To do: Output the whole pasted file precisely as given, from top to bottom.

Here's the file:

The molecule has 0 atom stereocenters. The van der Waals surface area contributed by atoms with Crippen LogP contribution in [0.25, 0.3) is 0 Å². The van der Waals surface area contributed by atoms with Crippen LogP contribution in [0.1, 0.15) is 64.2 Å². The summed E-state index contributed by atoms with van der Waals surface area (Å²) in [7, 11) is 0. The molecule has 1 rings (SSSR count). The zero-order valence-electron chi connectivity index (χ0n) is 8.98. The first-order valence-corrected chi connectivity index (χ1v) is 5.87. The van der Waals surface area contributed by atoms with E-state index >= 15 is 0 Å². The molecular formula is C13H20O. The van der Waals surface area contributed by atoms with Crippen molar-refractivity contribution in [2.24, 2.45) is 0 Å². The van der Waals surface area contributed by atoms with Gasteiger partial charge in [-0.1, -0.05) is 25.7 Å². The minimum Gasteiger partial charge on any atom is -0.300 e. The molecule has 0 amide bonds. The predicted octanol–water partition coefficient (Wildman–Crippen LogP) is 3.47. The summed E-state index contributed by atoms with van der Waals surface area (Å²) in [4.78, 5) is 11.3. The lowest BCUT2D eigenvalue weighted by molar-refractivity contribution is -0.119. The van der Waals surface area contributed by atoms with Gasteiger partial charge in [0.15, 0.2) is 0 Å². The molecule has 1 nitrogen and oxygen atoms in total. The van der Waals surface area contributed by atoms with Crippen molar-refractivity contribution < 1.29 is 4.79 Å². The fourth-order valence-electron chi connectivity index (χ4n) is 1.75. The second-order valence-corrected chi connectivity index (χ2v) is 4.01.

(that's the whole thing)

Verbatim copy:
The molecule has 0 atom stereocenters. The van der Waals surface area contributed by atoms with Crippen LogP contribution in [0.25, 0.3) is 0 Å². The van der Waals surface area contributed by atoms with Crippen LogP contribution in [0.1, 0.15) is 64.2 Å². The summed E-state index contributed by atoms with van der Waals surface area (Å²) in [7, 11) is 0. The molecule has 1 rings (SSSR count). The zero-order valence-electron chi connectivity index (χ0n) is 8.98. The first-order valence-corrected chi connectivity index (χ1v) is 5.87. The van der Waals surface area contributed by atoms with E-state index >= 15 is 0 Å². The molecular formula is C13H20O. The van der Waals surface area contributed by atoms with Crippen molar-refractivity contribution in [2.24, 2.45) is 0 Å². The van der Waals surface area contributed by atoms with Gasteiger partial charge in [-0.1, -0.05) is 25.7 Å². The minimum Gasteiger partial charge on any atom is -0.300 e. The molecule has 0 amide bonds. The predicted octanol–water partition coefficient (Wildman–Crippen LogP) is 3.47. The summed E-state index contributed by atoms with van der Waals surface area (Å²) in [4.78, 5) is 11.3. The lowest BCUT2D eigenvalue weighted by molar-refractivity contribution is -0.119. The van der Waals surface area contributed by atoms with Gasteiger partial charge in [0.15, 0.2) is 0 Å². The molecule has 1 nitrogen and oxygen atoms in total. The van der Waals surface area contributed by atoms with Crippen molar-refractivity contribution < 1.29 is 4.79 Å². The fourth-order valence-electron chi connectivity index (χ4n) is 1.75. The second-order valence-corrected chi connectivity index (χ2v) is 4.01.